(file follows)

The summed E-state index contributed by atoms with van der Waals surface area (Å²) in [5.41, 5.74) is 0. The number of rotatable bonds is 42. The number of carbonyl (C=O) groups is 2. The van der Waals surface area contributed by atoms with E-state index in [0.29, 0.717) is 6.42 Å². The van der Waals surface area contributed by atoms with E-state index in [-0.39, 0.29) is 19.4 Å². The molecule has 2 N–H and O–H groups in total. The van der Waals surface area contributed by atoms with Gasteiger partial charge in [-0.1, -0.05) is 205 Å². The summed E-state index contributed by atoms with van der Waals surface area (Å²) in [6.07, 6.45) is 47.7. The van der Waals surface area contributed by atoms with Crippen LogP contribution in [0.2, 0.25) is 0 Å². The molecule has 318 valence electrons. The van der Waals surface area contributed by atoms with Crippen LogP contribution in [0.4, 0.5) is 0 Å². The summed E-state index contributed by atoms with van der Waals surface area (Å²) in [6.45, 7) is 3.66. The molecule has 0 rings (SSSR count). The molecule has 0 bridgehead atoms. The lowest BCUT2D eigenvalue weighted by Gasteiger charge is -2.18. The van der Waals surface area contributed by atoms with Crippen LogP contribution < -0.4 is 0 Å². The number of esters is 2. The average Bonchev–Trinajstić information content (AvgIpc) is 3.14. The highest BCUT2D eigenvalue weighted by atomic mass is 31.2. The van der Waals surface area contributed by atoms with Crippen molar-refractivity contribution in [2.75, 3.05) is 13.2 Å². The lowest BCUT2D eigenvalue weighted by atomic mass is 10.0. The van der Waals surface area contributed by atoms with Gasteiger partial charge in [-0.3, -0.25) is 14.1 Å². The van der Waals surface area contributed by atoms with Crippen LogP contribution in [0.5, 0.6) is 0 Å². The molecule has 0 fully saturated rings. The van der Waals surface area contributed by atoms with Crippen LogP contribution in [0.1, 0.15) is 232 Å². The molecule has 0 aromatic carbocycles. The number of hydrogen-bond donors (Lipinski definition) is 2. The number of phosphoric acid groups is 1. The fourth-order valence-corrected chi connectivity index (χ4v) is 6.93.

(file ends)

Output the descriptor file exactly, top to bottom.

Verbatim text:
The summed E-state index contributed by atoms with van der Waals surface area (Å²) in [5.41, 5.74) is 0. The number of rotatable bonds is 42. The number of carbonyl (C=O) groups is 2. The van der Waals surface area contributed by atoms with E-state index in [0.29, 0.717) is 6.42 Å². The van der Waals surface area contributed by atoms with E-state index in [-0.39, 0.29) is 19.4 Å². The molecule has 2 N–H and O–H groups in total. The van der Waals surface area contributed by atoms with Gasteiger partial charge in [-0.1, -0.05) is 205 Å². The summed E-state index contributed by atoms with van der Waals surface area (Å²) in [6.07, 6.45) is 47.7. The van der Waals surface area contributed by atoms with Crippen LogP contribution in [0.2, 0.25) is 0 Å². The molecule has 318 valence electrons. The van der Waals surface area contributed by atoms with Crippen LogP contribution in [0.4, 0.5) is 0 Å². The summed E-state index contributed by atoms with van der Waals surface area (Å²) in [6.45, 7) is 3.66. The molecule has 0 rings (SSSR count). The molecule has 0 bridgehead atoms. The lowest BCUT2D eigenvalue weighted by Gasteiger charge is -2.18. The van der Waals surface area contributed by atoms with Crippen LogP contribution < -0.4 is 0 Å². The number of esters is 2. The average Bonchev–Trinajstić information content (AvgIpc) is 3.14. The highest BCUT2D eigenvalue weighted by atomic mass is 31.2. The van der Waals surface area contributed by atoms with Crippen molar-refractivity contribution in [2.75, 3.05) is 13.2 Å². The lowest BCUT2D eigenvalue weighted by atomic mass is 10.0. The van der Waals surface area contributed by atoms with Gasteiger partial charge in [-0.3, -0.25) is 14.1 Å². The van der Waals surface area contributed by atoms with Crippen LogP contribution in [0.5, 0.6) is 0 Å². The molecule has 0 fully saturated rings. The van der Waals surface area contributed by atoms with Crippen LogP contribution in [0.1, 0.15) is 232 Å². The molecule has 0 aromatic carbocycles. The number of hydrogen-bond donors (Lipinski definition) is 2. The number of phosphoric acid groups is 1. The fourth-order valence-corrected chi connectivity index (χ4v) is 6.93.